On Wednesday 16th October 2013, Ayesha made what is her third appearance on the Legal Eagles section of ITV’s This Morning. Once again she joined property law expert Jason Hunter, and personal injury lawyer Alicia Alinia, on the couch opposite Holly Willoughby and Phillip Schofield, to address viewers’ legal anxieties.
Ayesha’s first letter revealed a rare and tragic situation. In 2009, the London-based viewer came home, to find her front door open and her husband gone. She had heard nothing from him since that day. She called the police, who declared him ‘missing’. She had since embarked on a new relationship and had a baby. The viewer now wanted to get a divorce but knew that this would be difficult because of her husband’s ‘missing’ status.
Ayesha expressed her sympathy for the viewer, and was also able to offer some hope: “The good news is that there is a way to sort it out,” she began, continuing:
“She can get a divorce on the basis of desertion or of his behaviour, so she just puts her petition into the court. What she needs to put along with it is a form – a D13B – which sets out why the court can’t give this petition to him. For that, she’s going to need to set out what happened, make clear that she’s made efforts to speak to his family, his former employers, his friends, to try to track him down. If that hasn’t been possible, she should attach the document from the police, showing that he’s missing… and the court should make an order saying fine, you don’t need to serve this document’. Then she can go through the process of getting decree nisi, decree absolute, and then she’s free.”
Holly raised the issue of finances, and what might happen to the matrimonial home. Ayesha made clear that this aspect of a divorce can be messy; even more so in this unusual situation: “That has to be dealt with and it’s quite complicated. You look for orders, trying to determine that someone’s potentially dead or missing, and you have to go through this ‘permission to dispense with service’ process”.
Phillip asked whether there was a period of time after which a missing person will be assumed dead or unlikely to return. “Seven years,” Ayesha answered, “but you can work on shorter periods in different circumstances. It gets quite complicated and you can do different things with different periods in different ways, so it’s quite a fiddly area of law, but there’s always something you can do”.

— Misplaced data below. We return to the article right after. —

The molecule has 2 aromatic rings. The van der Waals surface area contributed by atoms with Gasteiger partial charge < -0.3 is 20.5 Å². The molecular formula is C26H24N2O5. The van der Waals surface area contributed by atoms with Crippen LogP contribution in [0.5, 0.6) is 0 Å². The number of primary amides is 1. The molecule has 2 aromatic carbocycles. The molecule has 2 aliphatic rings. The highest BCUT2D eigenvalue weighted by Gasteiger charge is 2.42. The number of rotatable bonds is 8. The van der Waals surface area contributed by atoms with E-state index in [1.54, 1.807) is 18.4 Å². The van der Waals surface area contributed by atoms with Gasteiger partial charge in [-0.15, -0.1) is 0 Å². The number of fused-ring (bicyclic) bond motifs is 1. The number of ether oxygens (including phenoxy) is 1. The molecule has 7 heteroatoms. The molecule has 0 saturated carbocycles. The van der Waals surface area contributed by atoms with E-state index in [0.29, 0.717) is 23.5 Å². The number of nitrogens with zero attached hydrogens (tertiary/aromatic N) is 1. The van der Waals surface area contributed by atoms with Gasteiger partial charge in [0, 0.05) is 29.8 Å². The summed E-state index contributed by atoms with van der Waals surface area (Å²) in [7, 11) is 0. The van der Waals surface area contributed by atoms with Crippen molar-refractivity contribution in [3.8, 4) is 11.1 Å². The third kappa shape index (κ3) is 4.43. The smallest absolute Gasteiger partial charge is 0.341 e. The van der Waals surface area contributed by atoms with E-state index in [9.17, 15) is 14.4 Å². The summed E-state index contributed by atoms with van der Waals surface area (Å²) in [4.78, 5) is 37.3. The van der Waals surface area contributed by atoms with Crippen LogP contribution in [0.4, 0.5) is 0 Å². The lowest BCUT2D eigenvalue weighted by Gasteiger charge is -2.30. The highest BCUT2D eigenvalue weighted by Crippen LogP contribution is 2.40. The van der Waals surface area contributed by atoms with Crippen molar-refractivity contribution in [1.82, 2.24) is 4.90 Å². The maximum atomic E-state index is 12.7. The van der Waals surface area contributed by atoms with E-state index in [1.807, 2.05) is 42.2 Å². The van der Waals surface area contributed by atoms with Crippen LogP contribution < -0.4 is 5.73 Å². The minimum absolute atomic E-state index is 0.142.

The second call came from a viewer in Aberdeenshire. Her conundrum was that she is set to marry her fiancé next year, abroad, but has a daughter from a previous relationship, whose father will not give them permission to leave the country. There had been a court order, granting them residency abroad, as he did not turn up to court. The viewer wanted to know what their chances were of getting a court order to allow them to move abroad, and where the best place might be to start the process.
Ayesha felt that the question was a little vague, as regards the court order, saying, “if that was made in England, then that’s giving her permission”. Assuming, however, that the viewer was referring to an order made abroad, she noted that this effectively dictates, “if you are here, then the child can be resident with you”. On this basis she was able to offer some detailed advice:
“What you have to look at is whether the father has what’s called ‘parental responsibility’, which is all the rights and duties appertaining to a child. Mothers always have this; fathers have it if they were married to the mother; if they were put on the birth certificate over the past ten years; if there’s been an order of court that they’ve applied for to get it; or there’s been consent. Let’s assume that one way or another – and it’s usually by being on the birth certificate if they weren’t married – that he’s got parental responsibility. That means that they can’t go unless he consents without an order of the court. So, the first thing she should do is work out a plan, and she should make very clear what the set-up would be for the child out there – what the family circumstances would be, what her new partner’s doing, if there are any other children, what the relationship is with the new partner, what schools the child would be going to, what those schools are like, where they’d be going to the doctor, how they’d be living, what kind of accommodation they’d be in – so that there would be a whole set-up that she can show, first of all to the father, and then, in due course, if he doesn’t agree, to the court.”
Ayesha was keen to express the importance of a child maintaining a meaningful relationship with both parents: “The other very important aspect that she’s got to set out is how the child is going to carry on having a relationship with her father… the courts are taking more and more notice of this; it used to be really ‘willy-nilly, off-you-go, let’s make the mother happy’, now they’re taking a lot more care about making sure that the father’s properly able to see the child”.
Finances can also play a part in how the child contact arrangements play out:
“If there’s plenty of money, there’s no problem; he can go out there, she should show what hotel he might be able to stay in or what accommodation he might be able to rent. If there isn’t [much money] it gets fiddlier, but it isn’t necessarily a problem because there doesn’t have to be the same pattern of contact as there’s been, it can be bigger chunks of contact, so: long holidays. But what she’s got to do is make very clear that there’s gong to be able to be a proper on-going relationship. She should write to him, set all this out, and if he still says no – and any good lawyer ought to say, ‘well actually, they do tend to like to let the mother go, especially to be with a new partner’ – if he still says no, she should take her application to the court.”